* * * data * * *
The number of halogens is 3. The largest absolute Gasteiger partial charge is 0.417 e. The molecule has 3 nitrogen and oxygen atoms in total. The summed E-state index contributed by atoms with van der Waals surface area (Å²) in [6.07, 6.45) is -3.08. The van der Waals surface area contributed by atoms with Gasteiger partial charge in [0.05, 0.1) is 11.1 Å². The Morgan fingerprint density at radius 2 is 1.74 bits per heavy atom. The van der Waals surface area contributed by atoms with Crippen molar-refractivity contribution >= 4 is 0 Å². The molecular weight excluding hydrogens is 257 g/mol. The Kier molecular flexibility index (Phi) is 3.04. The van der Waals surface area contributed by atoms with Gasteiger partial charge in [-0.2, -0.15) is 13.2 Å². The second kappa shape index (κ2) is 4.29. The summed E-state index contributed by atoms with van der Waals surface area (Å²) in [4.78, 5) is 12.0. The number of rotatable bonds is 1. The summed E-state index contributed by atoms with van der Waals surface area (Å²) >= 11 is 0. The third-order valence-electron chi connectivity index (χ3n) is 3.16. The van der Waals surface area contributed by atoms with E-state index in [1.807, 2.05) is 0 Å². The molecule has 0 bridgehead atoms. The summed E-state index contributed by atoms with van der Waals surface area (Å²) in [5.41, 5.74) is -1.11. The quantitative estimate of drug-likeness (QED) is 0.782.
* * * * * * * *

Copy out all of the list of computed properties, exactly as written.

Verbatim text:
The number of halogens is 3. The largest absolute Gasteiger partial charge is 0.417 e. The molecule has 3 nitrogen and oxygen atoms in total. The summed E-state index contributed by atoms with van der Waals surface area (Å²) in [6.07, 6.45) is -3.08. The van der Waals surface area contributed by atoms with Gasteiger partial charge in [0.05, 0.1) is 11.1 Å². The Morgan fingerprint density at radius 2 is 1.74 bits per heavy atom. The van der Waals surface area contributed by atoms with Crippen molar-refractivity contribution >= 4 is 0 Å². The molecular weight excluding hydrogens is 257 g/mol. The Kier molecular flexibility index (Phi) is 3.04. The van der Waals surface area contributed by atoms with Gasteiger partial charge in [-0.2, -0.15) is 13.2 Å². The second kappa shape index (κ2) is 4.29. The summed E-state index contributed by atoms with van der Waals surface area (Å²) in [4.78, 5) is 12.0. The number of rotatable bonds is 1. The summed E-state index contributed by atoms with van der Waals surface area (Å²) >= 11 is 0. The third-order valence-electron chi connectivity index (χ3n) is 3.16. The van der Waals surface area contributed by atoms with E-state index in [1.807, 2.05) is 0 Å². The molecule has 0 bridgehead atoms. The summed E-state index contributed by atoms with van der Waals surface area (Å²) in [5.41, 5.74) is -1.11. The quantitative estimate of drug-likeness (QED) is 0.782.